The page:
• The messages received by sexual violence survivors influence whether they seek help.
    • It is important to know how messages of blame are expressed in each culture so as to challenge them when talking with survivors.
  27. Blaming the Victim (cont.)

    • The range of messages of blame includes the following toxic concepts:

      • Girls are inevitably beneath boys.
      • Having nonconsensual sex with boys or girls may be justified.
      • Women do not have the right to exercise their sexual autonomy.
      • A woman with sexual experience cannot be raped.
  28. Blaming the Victim (cont.)

    • Social Expectations

      • Girls and women are expected to be sweet, obedient, passive, quiet, pleasant, complacent, and grateful.
      • Women are mainly responsible for having others respect them.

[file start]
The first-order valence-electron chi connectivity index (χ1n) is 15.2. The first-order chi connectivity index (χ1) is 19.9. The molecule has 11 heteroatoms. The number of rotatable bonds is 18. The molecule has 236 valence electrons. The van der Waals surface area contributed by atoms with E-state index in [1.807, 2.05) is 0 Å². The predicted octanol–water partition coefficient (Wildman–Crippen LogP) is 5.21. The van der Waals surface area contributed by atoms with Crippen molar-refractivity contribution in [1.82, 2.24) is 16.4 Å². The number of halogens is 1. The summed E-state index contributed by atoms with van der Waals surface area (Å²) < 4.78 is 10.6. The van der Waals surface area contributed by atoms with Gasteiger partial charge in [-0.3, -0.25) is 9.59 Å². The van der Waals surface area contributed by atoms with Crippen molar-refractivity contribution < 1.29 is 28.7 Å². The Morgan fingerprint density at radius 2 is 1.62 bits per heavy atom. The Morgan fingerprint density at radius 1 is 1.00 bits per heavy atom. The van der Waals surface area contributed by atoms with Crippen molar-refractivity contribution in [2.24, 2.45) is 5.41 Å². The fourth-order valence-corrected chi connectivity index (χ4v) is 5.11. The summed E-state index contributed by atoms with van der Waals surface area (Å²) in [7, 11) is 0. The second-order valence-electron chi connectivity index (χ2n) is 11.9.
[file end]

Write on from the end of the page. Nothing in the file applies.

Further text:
• When victims are blamed, violence against girls and women is minimized, which eliminates the responsibility of the aggressors and promotes the re-victimization of girls and women throughout the world.
  29. What To Do After Rape

    • The rape survivor should—

      • Call a person that he/she trusts and contact a help center for rape victims.
      • Look for a safe place where he/she will not be alone.
      • Get medical care as soon as possible.
      • Not shower, bathe, or douche.
      • Not brush his/her teeth and not drink, eat, smoke, or change clothes before going to the hospital, if there was oral or genital contact.
      • Bring to the medical exam the clothes he/she was wearing during the rape and a fresh change of clothes.
      • Ask about "Plan B" or the "morning-after pill" to prevent a possible unwanted pregnancy.
  30. What To Do After Rape (cont.)

    • During the first 3 days after the sexual assault, it is important to collect and maintain the evidence because it may be used in a court of justice to file charges against the rapist.
  31. The Rights of the Survivor

    Any person who has been raped has the right to—